Don’t ask for all the bells and whistles of a Porche-sized project if you know you only have the budget for a small Kia, or some similar car. Giving a budget upfront allows each firm bidding to tell you what they can offer you for your money. Then you can compare expertise and the value offered for your budget, which gains for you a more complete picture of what you're buying.
3. Be specific about constraints and exclusions
Are there certain key dates by which you would need your project completed? Are there brand and identity standards that we have to adhere to? What about third-party integrations that need to be considered? Giving us parameters helps us focus on what we can deliver for you.
Exclusions help define a project as well. What items will the bidders not be responsible for? Will someone else be in charge of photography and/or content creation? What about hosting and migration? Letting us know what not to bid on will ensure we don’t account for it as an unknown in our estimate.
4. Realize you are buying the process, not just the end product
Palantir didn't always work for healthcare clients. It took the trust and vision of our first healthcare client to give us the project to prove that we could. Consider responsive design: prior to 2011, nobody had ever heard of responsive design, let alone build anything for all devices, it just wasn’t done. But the smart firms all made a smooth transition to responsive.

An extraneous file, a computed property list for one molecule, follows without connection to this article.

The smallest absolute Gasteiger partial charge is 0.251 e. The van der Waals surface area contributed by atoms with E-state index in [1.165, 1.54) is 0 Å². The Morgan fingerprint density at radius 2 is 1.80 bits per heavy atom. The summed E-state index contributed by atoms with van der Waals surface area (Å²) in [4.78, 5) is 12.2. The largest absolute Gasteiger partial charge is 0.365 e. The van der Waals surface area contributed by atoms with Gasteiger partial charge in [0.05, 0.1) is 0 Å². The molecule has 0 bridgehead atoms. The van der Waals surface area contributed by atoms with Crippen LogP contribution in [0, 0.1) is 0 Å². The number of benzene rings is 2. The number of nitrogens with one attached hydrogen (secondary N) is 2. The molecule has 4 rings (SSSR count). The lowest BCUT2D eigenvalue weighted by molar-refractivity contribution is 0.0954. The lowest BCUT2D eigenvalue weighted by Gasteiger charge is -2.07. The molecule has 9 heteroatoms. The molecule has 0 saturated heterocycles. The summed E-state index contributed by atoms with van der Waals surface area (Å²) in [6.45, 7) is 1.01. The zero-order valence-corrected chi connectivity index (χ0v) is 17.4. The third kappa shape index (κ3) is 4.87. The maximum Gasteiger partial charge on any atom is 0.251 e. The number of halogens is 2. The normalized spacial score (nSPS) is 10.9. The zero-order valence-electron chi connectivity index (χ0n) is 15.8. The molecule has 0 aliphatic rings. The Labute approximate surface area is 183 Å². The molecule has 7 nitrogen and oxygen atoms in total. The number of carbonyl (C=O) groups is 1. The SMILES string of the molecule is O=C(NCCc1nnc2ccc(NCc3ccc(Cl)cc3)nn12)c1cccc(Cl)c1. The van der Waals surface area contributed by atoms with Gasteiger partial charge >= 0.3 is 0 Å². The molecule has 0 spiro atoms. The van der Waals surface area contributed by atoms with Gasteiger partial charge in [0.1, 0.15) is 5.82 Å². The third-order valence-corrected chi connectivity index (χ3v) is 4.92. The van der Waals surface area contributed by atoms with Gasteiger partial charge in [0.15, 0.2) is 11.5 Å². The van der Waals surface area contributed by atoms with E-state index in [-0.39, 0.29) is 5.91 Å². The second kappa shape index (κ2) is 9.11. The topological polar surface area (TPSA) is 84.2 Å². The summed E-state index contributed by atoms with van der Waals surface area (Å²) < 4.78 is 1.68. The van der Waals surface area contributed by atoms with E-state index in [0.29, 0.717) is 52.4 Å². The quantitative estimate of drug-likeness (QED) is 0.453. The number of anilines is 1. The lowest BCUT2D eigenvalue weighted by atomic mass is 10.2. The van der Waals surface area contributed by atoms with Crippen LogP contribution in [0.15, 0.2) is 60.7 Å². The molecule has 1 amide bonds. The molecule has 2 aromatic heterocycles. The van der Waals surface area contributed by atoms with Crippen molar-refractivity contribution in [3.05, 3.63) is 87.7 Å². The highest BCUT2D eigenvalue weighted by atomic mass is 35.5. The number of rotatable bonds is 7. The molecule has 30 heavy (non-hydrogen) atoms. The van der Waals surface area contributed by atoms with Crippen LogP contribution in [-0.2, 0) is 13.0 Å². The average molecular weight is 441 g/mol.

Don't necessarily discount a firm because they've never done a project exactly like yours. Instead look for proof that they have related experience, are effective problem solvers, and have the creative and/or technical range required to complete your project successfully.
Conversely, the firm that does nothing but your particular type of project is unlikely to give you a solution much different than the one they produced for your competitor last year. Make sure you are dealing with firms that can effectively translate your message to your audience and not a production house offering cookie-cutter solutions.
5. Do not ever ask for spec work
Spec work is asking for work done prior to engagement with a client in anticipation of being paid. Never ask for examples of solutions as part of the RFP process. For one thing, professionals are paid for their ideas. Let’s face it: our ideas cost money. But more importantly, any quick solutions that a candidate would come up with before doing the proper in-depth research about your organization's culture and goals would simply be ill-informed and incomplete. Having strategic thinking guide your message is a much better bet than the "throw-it-at-the-wall-and-see-if-it-sticks so we can get the job" approach. Who wants to hope for a happy accident?
Writing a good RFP is not easy, I’m not gonna lie. It isn’t! It’s tough to get everything you want distilled down to a few pages (and in some cases impossible, since your organization may require many pages of legal attachments that need to be there).
The bottom line: make sure you are clear about what you need and why. Give us some solid parameters from which to work. Tell us what will make the project successful for you. This helps us suggest the best solutions to fit your needs. And leave the possibility open for a conversation with the bidders so they can ask follow up questions in case you missed anything.
And if you need assistance defining your project and writing your RFP, call us. We’d be happy to help show you a better way.
So that’s it for this week’s Secret Sauce. For more great tips, follow us on Twitter at @palantir, or visit our website at palantir.net. Have a great week, everybody!